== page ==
RAC, Data Guard, and Password Files

By | April 15, 2021

When moving from one system to another, one of my favorite migration methods is using data guard.  It has its restrictions – the destination should be the same platform (exceptions noted in MOS note #413484.1), same version unless you’re performing an upgrade, and that a block-for-block copy of the database is acceptable.  Utilizing data guard allows for most of the heavy lifting to be performed before the actual cutover, and generally provides an easy backout procedure if there are issues.  

I was in the process of creating a standby database on a customer’s shiny new Exadata X8M to get them off of their aging Exadata X5-2, when we hit an issue after enabling the data guard configuration.  The database in question began on the X5-2 running 11.2.0.4, then was upgraded to 12.1.0.2, followed by 12.2.0.1, and finally 19c.  The upgrades themselves had been rather smooth, thanks to excellent application vendor documentation for recommended patches and parameter settings, as well as the various upgrade nodes found through MOS note #888828.1.

We cloned the database using our normal procedure – copy the password file from the primary to the standby, start the instance in nomount mode, and clone using RMAN.  After the database had been cloned, we added the database to the broker configuration, and saw an error.

I have recreated the environment using with new hostnames and database names, to protect client details – in the example here, database ac4dg is on the system to be retired, and ac6dg represents the new platform.  When we enabled the data guard broker, we immediately saw issues:

DGMGRL> show configuration;

Configuration - acolvin_dg

  Protection Mode: MaxPerformance
  Members:
  ac4dg - Primary database
    Error: ORA-16778: redo transport error for one or more members

    ac6dg - Physical standby database
      Warning: ORA-16854: apply lag could not be determined

Fast-Start Failover:  Disabled

Configuration Status:
ERROR   (status updated 27 seconds ago)

SQL> select thread#, sequence#, archived, applied from v$archived_log order by 1,2;

   THREAD#  SEQUENCE# ARC APPLIED
---------- ---------- --- ---------
	 1	    7 YES NO
	 1	    8 YES NO
	 1	    9 YES NO
	 1	   10 YES NO
	 1	   11 YES NO
	 1	   12 YES NO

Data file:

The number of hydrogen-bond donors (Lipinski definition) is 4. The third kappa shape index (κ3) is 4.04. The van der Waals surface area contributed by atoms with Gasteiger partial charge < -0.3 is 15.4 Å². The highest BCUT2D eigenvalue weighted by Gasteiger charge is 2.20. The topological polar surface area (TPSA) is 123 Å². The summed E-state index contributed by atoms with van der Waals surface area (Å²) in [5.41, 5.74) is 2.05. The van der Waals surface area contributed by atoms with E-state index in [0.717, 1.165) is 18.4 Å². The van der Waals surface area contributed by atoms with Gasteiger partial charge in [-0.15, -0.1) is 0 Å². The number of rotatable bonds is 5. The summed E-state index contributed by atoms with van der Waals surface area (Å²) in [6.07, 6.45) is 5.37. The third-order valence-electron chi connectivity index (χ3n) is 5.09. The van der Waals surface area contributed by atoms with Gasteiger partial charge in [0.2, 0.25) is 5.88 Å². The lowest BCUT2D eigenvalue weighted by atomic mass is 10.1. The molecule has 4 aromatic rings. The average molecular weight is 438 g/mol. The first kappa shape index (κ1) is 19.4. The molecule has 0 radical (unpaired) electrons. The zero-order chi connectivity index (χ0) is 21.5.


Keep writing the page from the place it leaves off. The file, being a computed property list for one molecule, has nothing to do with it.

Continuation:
1	   13 YES NO
	 1	   14 YES NO

8 rows selected.

Checking the alert log on the primary database, we saw the following logged on instance 2:

2021-04-15T10:11:33.500586-05:00
TT00 (PID:106020): Error 1033 received logging on to the standby
2021-04-15T10:16:38.640301-05:00
TT00 (PID:106020): Error 1033 received logging on to the standby
2021-04-15T10:21:43.804389-05:00
TT00 (PID:106020): Error 1033 received logging on to the standby
2021-04-15T10:26:48.956976-05:00
TT00 (PID:106020): Error 1033 received logging on to the standby
2021-04-15T10:31:54.141234-05:00
TT00 (PID:106020): Error 1033 received logging on to the standby

We also saw issues being logged in the standby alert log on instance 2:

2021-04-14T15:12:08.200276-05:00
PR00 (PID:23854): Error 1017 received logging on to the standby
PR00 (PID:23854): -------------------------------------------------------------------------
PR00 (PID:23854): Check that the source and target databases are using a password file
PR00 (PID:23854): and remote_login_passwordfile is set to SHARED or EXCLUSIVE,
PR00 (PID:23854): and that the SYS password is same in the password files,
PR00 (PID:23854): returning error ORA-16191
PR00 (PID:23854): -------------------------------------------------------------------------
PR00 (PID:23854): FAL: Error 16191 connecting to ac4dg for fetching gap sequence
2021-04-14T15:12:08.211820-05:00
Errors in file /u01/app/oracle/diag/rdbms/ac6dg/ac6dg2/trace/ac6dg2_pr00_23854.trc:
ORA-16191: Primary log shipping client not logged on standby

The logs gave some pretty specific messages, so I began to investigate. My standby creation process was the same as I’d used in the past – copy the password file from the primary to the standby, then after the standby database is cloned, move it to ASM. This was when I remembered that the primary database did not use a shared password file, but a file for each instance located in $ORACLE_HOME/dbs. This database had been originally created before RAC databases supported a shared password file, and the password file had never been updated to a single shared file on ASM.